Because very serious persons will continue to describe this step as radical (the screams of “monetizing the debt!” would accompany any action on this front), I wouldn’t bet the ranch on it. But why exactly would it hurt anyone? I suppose you could say that the expectation of what amounts to a bailout of sovereign debt would create a moral hazard. And I would argue that, in the line of countries who deserve a debt jubilee, industrial powers like the US and UK rank low on the list. Moreover, the US and UK don’t currently have a debt problem, and until they do it would be odd to see this step taken. It makes more sense for a country where debt has become an impediment to borrowing. Surely the conservative European Central Bank would recoil at such a solution, but there are others out there who might not.

But this gets into the elite perceptions of the national debt in the first place. It exists as not only an instrument of investment for those with large funds and seeking a yield, but as a forcing event to get governments to act “responsibly.” Canceling the debt would be about the most irresponsible thing you could do, in this telling, and so it’s unthinkable. But there’s no real reason for that.

Analysts at the major banks report that canceling sovereign is among the leading questions they get from investors these days. So there’s at least some groundswell of support for it. The rule of thumb, I suppose, is that there are no simple solutions, or free lunches. But that also acts as a narrowing constraint, oftentimes. more
And, from the oh-so-Tory Telegraph.

IMF's epic plan to conjure away debt and dethrone bankers

So there is a magic wand after all. A revolutionary paper by the International Monetary Fund claims that one could eliminate the net public debt of the US at a stroke, and by implication do the same for Britain, Germany, Italy, or Japan.

By Ambrose Evans-Pritchard  21 Oct 2012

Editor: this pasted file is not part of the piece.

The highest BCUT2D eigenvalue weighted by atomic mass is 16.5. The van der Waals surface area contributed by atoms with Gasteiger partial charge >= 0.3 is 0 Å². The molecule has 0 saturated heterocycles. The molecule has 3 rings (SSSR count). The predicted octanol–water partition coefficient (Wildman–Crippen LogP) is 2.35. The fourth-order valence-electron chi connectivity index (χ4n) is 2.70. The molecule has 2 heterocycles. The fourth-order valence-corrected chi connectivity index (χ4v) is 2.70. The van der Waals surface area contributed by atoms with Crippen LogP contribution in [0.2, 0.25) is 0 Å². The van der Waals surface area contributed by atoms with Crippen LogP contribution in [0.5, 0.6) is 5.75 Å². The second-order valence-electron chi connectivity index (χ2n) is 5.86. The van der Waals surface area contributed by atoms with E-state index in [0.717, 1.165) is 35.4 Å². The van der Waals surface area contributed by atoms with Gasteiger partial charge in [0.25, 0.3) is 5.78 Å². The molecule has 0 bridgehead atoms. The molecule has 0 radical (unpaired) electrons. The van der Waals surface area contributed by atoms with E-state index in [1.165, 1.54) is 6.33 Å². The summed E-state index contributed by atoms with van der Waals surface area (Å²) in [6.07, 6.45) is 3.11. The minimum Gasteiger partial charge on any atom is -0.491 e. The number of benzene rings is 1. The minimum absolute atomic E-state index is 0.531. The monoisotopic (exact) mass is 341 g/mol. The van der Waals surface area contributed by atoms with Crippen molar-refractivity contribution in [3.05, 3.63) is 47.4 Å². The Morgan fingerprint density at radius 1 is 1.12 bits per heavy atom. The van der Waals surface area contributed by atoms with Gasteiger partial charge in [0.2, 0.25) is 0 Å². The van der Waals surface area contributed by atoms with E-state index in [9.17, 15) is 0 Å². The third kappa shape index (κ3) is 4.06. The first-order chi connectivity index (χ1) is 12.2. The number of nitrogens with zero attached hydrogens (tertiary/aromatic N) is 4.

One could slash private debt by 100pc of GDP, boost growth, stabilize prices, and dethrone bankers all at the same time. It could be done cleanly and painlessly, by legislative command, far more quickly than anybody imagined.

The conjuring trick is to replace our system of private bank-created money -- roughly 97pc of the money supply -- with state-created money. We return to the historical norm, before Charles II placed control of the money supply in private hands with the English Free Coinage Act of 1666.

Specifically, it means an assault on "fractional reserve banking". If lenders are forced to put up 100pc reserve backing for deposits, they lose the exorbitant privilege of creating money out of thin air.

The nation regains sovereign control over the money supply. There are no more banks runs, and fewer boom-bust credit cycles. Accounting legerdemain will do the rest. That at least is the argument.

Some readers may already have seen the IMF study, by Jaromir Benes and Michael Kumhof, which came out in August and has begun to acquire a cult following around the world.

Entitled "The Chicago Plan Revisited", it revives the scheme first put forward by professors Henry Simons and Irving Fisher in 1936 during the ferment of creative thinking in the late Depression.

Irving Fisher thought credit cycles led to an unhealthy concentration of wealth. He saw it with his own eyes in the early 1930s as creditors foreclosed on destitute farmers, seizing their land or buying it for a pittance at the bottom of the cycle.

The farmers found a way of defending themselves in the end. They muscled together at "one dollar auctions", buying each other's property back for almost nothing. Any carpet-bagger who tried to bid higher was beaten to a pulp.

Benes and Kumhof argue that credit-cycle trauma - caused by private money creation - dates deep into history and lies at the root of debt jubilees in the ancient religions of Mesopotian and the Middle East.

Harvest cycles led to systemic defaults thousands of years ago, with forfeiture of collateral, and concentration of wealth in the hands of lenders. These episodes were not just caused by weather, as long thought. They were amplified by the effects of credit.